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After my first year of law school, my wife and I went on a road trip through parts of Utah and Arizona. We visited Zion National Park, and my time there reinvigorated me and reminded me that life exists beyond law school.

While I was discovering the beauty of our Nation’s protected lands, President Trump was reconsidering the existence of another, Bears Ears National Monument. I was unaware at the time, but two weeks before my trip, on April 26, 2017, President Trump issued an Executive Order (E/O) that called for a review of national monument designations made after 1996, which were over 100,000 acres in size. The Secretary of the Interior, Ryan Zinke, reviewed President Obama’s E/O that established Bears Ears National Monument and found the national monument to be too large. Trump subsequently signed an E/O that decreased the total size of Bears Ears National Monument by 80%

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Photo by Emilie Johnson

The Antiquities Act

The Antiquities Act of 1906, gives the President the power to designate historically or scientifically significant land, owned or controlled by the federal government, as a national monument. The designation must be kept to the “smallest area compatible with proper care and management” of the federal land upon which they are located. The Antiquities Act was designed in response to an urgent need to protect the Nation’s historic landmarks and objects of scientific importance. On September 24, 1999, Congress amended the Antiquities Act; the President is now required to seek feedback from government officials and citizens who reside in the state where the monument designation would be located, before moving forward with the designation.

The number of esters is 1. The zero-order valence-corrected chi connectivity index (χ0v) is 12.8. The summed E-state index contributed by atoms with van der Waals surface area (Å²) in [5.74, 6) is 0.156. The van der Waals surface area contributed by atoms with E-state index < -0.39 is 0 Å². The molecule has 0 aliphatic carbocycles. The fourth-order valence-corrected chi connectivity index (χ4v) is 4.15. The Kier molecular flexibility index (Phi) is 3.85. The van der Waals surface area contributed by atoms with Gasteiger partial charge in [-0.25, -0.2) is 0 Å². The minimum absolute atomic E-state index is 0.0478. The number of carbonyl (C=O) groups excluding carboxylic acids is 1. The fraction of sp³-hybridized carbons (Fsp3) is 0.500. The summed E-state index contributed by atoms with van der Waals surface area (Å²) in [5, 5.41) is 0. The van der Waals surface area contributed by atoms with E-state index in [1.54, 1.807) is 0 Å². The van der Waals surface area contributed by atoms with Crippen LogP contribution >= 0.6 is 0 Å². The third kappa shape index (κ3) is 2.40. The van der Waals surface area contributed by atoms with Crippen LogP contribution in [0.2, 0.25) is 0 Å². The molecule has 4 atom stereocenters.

While no phrase in the Antiquities Act allows the President to decrease or rescind a previous national monument designation, it has still been done. President Wilson decreased the size of Mount Olympus in 1915, citing a need for timber during World War I. President Wilson’s E/O was never reviewed by the courts, and Congress later restored the monument to its original size. In 1962, President Kennedy relied on the powers granted to him by the Antiquities Act, when he reduced the total size of the Natural Bridges Monument after it was determined that parts of the site had no archaeological value.

Now, Trump is arguing that Obama’s E/O did not comply with the Antiquities Act. While it is possible that Obama’s E/O did not comply with the language of the Antiquities Act, the appropriate remedy would be a preliminary review by the Secretary of the Interior, an injunction by the Supreme Court, or legislative action that increases or restricts presidential power to modify national monuments. Simply put, there is no provision in the Antiquities Act that says a President can use his or her authority to revise or rescind a prior President’s national monument designation. Obama’s E/O detailed why the total acreage of Bears Ears National Monument is necessary to protect the scientific and historical significance of the area. Obama’s E/O considered numerous factors and welcomed public feedback during the drafting process; now, only a year removed from when Obama signed his E/O, do Trump’s findings really justify an 80% decrease of the monument’s total acreage?

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Photo by Emilie Johnson

A Tale of Two Executive Orders and the Bears Ears National Monument Designation.

On December 28, 2016, President Obama signed an E/O that established the Bears Ears National Monument, located in South-Eastern Utah. Before the boundaries of the monument were established, Obama considered “the uniqueness and nature of the objects, the nature of the needed protection, and [the] protection provided by other laws.” President Obama asserted that the new 1.35-million-acre monument was confined to the smallest area compatible with the proper care and management of the objects to be protected.